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How to Double the Number of Pullups You Can Do

author image Nicole Vulcan
Nicole Vulcan has been a journalist since 1997, covering parenting and fitness for The Oregonian, careers for CareerAddict, and travel, gardening and fitness for Black Hills Woman and other publications. Vulcan holds a Bachelor of Arts in English and journalism from the University of Minnesota. She's also a lifelong athlete and is pursuing certification as a personal trainer.
How to Double the Number of Pullups You Can Do
A young woman is doing pull ups. Photo Credit kaspiic/iStock/Getty Images

When it comes to doing more pullups, the way to do it is to keep doing pullups. That might sound oversimplified, but there's more to it than simply getting up on the bar and trying your best. By getting methodical about your routine and adding in some other beneficial exercises, you should start to see results within a few weeks or months.

Step 1

Perform a short warmup by walking or jogging for about five to 10 minutes. Do this before every workout to provide your muscles with the oxygen they need to perform properly.

Step 2

Stand in front of the bar and place your hands on the bar about shoulder-width apart in an overhand grip. Tighten your abdominals and pull yourself up, reminding yourself to incorporate your latissimus dorsi -- the muscle at the center of your upper back, to complete the move. Stop when your chin is just above the bar. Lower your body down, not touching the floor, and then do a second repetition. Do as many pullups as you can and write down that number in your training journal.

Step 3

Repeat that process every other day, doing as many pullups as you can as the first part of your training process. Following that, do two sets of other types of pullups, depending on what's available to you. If you work out in a gym, use the assisted pullup machine. Displace as much weight as you need to do two sets of 10 pullups. If you have a playground nearby, use the lower horizontal bars to do feet-on-the-floor pullups, again displacing some of your weight.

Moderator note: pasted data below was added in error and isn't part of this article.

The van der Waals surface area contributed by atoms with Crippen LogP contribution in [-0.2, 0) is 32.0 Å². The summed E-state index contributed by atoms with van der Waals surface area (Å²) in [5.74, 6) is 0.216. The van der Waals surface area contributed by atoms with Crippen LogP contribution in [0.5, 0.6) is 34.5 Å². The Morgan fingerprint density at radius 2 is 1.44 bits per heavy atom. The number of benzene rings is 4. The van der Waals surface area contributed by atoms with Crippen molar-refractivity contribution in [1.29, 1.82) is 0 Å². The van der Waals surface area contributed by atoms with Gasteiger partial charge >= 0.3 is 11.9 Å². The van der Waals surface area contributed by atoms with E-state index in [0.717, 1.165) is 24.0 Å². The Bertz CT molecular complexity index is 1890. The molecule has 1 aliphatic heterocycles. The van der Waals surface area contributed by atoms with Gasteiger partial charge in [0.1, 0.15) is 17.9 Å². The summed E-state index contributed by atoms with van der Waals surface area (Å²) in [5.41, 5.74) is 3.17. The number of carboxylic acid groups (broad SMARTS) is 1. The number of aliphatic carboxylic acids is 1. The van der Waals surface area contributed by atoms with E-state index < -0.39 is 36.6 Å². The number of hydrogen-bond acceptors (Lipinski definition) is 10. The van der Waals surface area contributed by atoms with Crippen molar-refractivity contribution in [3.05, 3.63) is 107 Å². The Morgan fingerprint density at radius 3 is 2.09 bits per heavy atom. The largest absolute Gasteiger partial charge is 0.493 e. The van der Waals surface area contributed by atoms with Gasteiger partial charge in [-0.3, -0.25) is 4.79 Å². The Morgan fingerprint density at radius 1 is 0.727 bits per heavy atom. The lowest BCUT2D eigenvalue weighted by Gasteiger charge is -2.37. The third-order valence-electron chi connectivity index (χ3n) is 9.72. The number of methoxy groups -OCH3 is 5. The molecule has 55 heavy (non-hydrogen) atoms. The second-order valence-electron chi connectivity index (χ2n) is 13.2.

Step 4

Start a cardio routine, if you're not already doing one. Losing body weight is one great way to increase the number of pullups you can do, since a lighter weight means less weight to pull up against gravity. Run, cycle, swim or do any other type of cardiovascular exercise at least three or four days a week for 30 minutes, helping you burn the calories necessary to drop pounds.

Step 5

Do strength-training exercises that work the muscles necessary for pullups. For the latissimus dorsi, use the "lat pulldown" machine at your gym. For the biceps, do biceps curls. For the chest and upper body in general, use the dip bar, or the assisted dip bar at your gym. Do two sets of 10 repetitions for each exercise, three days a week.

Step 6

Install a pullup bar in the doorway of your home. Whenever you pass through it, do a single pullup.

Step 7

Keep tracking the number of pullups you can do in that training journal. If you stick to a routine that includes pullups, strength training and cardio, it's likely that you'll slowly increase the number of pullups you can do.

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